American RadioWorks |
Josipa Roksa and Richard Arum, co-authors of Aspiring Adults Adrift. (Photo:  Social Science Research Council)

Ed researchers: Colleges can do more for students, especially in a bad economy

College is worth the investment. College graduates can't find good jobs. Student loan debt keeps rising, and now tops a trillion dollars. What can be done?

Recent Posts

  • 09.17.14

    A company short on skilled workers creates its own college-degree program

    At a Toyota plant in Kentucky, young people are learning how to fix robots, earning associate's degrees and graduating with jobs that pay up to $80,000 a year.
  • 09.11.14

    A 21st-century vocational high school

    For years, vocational education was seen as a lesser form of schooling, tracking some kids into programs that ended up limiting their future opportunities. Today, in the nation's best vocational programs, things are different.
  • 09.10.14

    Career academies: A new twist on vocational ed

    Across the country, thousands of high schools are transforming into career academies. The idea is that students will be more engaged if they see how academics are connected to the world of work. And they’ll be more likely to get the postsecondary schooling they need to support themselves in today’s economy.
  • 09.09.14

    The troubled history of vocational education

    Vocational education was once used to track low-income students off to work while wealthier kids went to college. But advocates for today's career and technical education say things have changed, and graduates of vocational programs may have the advantage over graduates of traditional high schools.

American RadioWorks |
Josipa Roksa and Richard Arum, co-authors of Aspiring Adults Adrift. (Photo:  Social Science Research Council)

Ed researchers: Colleges can do more for students, especially in a bad economy

College is worth the investment. College graduates can't find good jobs. Student loan debt keeps rising, and now tops a trillion dollars. What can be done?

Recent Posts

  • 09.17.14

    A company short on skilled workers creates its own college-degree program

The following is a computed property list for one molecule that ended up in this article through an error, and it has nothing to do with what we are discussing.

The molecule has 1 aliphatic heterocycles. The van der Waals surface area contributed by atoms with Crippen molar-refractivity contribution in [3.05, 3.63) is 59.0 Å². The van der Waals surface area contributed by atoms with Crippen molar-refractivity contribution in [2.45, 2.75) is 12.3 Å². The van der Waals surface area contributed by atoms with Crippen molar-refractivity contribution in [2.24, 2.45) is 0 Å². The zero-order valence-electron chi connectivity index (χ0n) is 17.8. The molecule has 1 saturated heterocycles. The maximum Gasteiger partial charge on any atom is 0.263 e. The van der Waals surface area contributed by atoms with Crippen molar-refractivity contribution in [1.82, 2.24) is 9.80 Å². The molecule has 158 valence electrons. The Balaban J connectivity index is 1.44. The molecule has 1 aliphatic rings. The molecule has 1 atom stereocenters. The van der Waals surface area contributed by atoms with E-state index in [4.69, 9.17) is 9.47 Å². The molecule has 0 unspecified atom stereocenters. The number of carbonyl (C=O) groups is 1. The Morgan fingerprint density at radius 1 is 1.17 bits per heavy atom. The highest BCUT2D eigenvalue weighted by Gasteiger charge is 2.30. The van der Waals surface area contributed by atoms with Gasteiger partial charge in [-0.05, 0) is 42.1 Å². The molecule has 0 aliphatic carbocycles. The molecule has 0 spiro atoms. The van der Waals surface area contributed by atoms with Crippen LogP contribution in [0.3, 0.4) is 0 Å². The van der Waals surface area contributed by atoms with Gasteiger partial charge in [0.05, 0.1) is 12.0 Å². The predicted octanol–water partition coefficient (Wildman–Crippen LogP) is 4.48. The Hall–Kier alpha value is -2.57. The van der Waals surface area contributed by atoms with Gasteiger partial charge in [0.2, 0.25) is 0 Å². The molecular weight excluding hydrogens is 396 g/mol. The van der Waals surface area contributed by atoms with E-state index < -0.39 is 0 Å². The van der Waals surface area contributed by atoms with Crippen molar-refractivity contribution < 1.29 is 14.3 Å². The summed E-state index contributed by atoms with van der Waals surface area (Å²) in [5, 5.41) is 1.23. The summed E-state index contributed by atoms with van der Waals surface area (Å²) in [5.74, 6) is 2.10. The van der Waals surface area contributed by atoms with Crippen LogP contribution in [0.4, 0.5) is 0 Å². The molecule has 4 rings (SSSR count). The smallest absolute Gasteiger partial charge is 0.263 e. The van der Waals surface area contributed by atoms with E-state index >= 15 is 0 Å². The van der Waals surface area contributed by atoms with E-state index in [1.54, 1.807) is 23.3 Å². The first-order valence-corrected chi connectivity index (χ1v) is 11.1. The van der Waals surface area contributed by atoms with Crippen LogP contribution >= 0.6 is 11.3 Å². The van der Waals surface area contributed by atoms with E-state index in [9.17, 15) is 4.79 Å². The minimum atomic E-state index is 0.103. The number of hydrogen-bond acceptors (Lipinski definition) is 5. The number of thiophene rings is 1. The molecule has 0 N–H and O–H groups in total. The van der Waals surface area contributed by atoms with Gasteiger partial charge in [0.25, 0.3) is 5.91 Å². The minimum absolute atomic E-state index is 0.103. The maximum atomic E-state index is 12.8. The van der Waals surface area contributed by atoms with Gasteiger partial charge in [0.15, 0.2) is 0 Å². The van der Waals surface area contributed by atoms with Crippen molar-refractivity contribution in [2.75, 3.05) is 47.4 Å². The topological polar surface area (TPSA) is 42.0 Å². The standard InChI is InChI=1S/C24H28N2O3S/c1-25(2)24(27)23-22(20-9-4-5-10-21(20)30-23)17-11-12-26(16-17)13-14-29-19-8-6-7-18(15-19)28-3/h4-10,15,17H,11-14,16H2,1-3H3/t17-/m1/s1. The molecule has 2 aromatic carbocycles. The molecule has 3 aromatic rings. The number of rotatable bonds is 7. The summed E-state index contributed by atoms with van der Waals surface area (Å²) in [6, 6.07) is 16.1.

At a Toyota plant in Kentucky, young people are learning how to fix robots, earning associate's degrees and graduating with jobs that pay up to $80,000 a year.
  • 09.11.14

    A 21st-century vocational high school

    For years, vocational education was seen as a lesser form of schooling, tracking some kids into programs that ended up limiting their future opportunities. Today, in the nation's best vocational programs, things are different.
  • 09.10.14

    Career academies: A new twist on vocational ed

    Across the country, thousands of high schools are transforming into career academies. The idea is that students will be more engaged if they see how academics are connected to the world of work. And they’ll be more likely to get the postsecondary schooling they need to support themselves in today’s economy.
  • 09.09.14

    The troubled history of vocational education

    Vocational education was once used to track low-income students off to work while wealthier kids went to college. But advocates for today's career and technical education say things have changed, and graduates of vocational programs may have the advantage over graduates of traditional high schools.

Back to The Data

Trips by*

Susan Magill


Total cost of 13 trips: $32,515.27


Trips traveled under the office of John Warner

Destination: HOT SPRINGS, VIRGINIA
Sponsor: CTIA-The Wireless Association
Purpose: PARTICIPATE IN LEGISLATIVE SEMINAR ON ISSUES FACING THE CELLULAR TELECOMMUNICATIONS INDUSTRY
Date: May 12, 2000 (2 days)
Expense: $875.00
source

Destination: WASHINGTON, DC TO MUNICH, GERMANY; BRUSSELS, BELGIUM; BERLIN, GERMANY
Sponsor: Hanns Seidel Foundation
Purpose: TO DISCUSS CURRENT ECONOMIC, POLITICAL & DEFENSE ISSUES WITH REPRESENTATIVES OF THE GOVERNMENT OF BAVARIAN STATE, THE FEDERAL GOVERNMENT OF GERMANY AS WELL AS THE EUROPEAN UNION & NATO
Date: Jul 1, 2000 (7 days)
Expense: $4,100.00
source

Destination: HOT SPRINGS, VIRGINIA
Sponsor: CTIA-The Wireless Association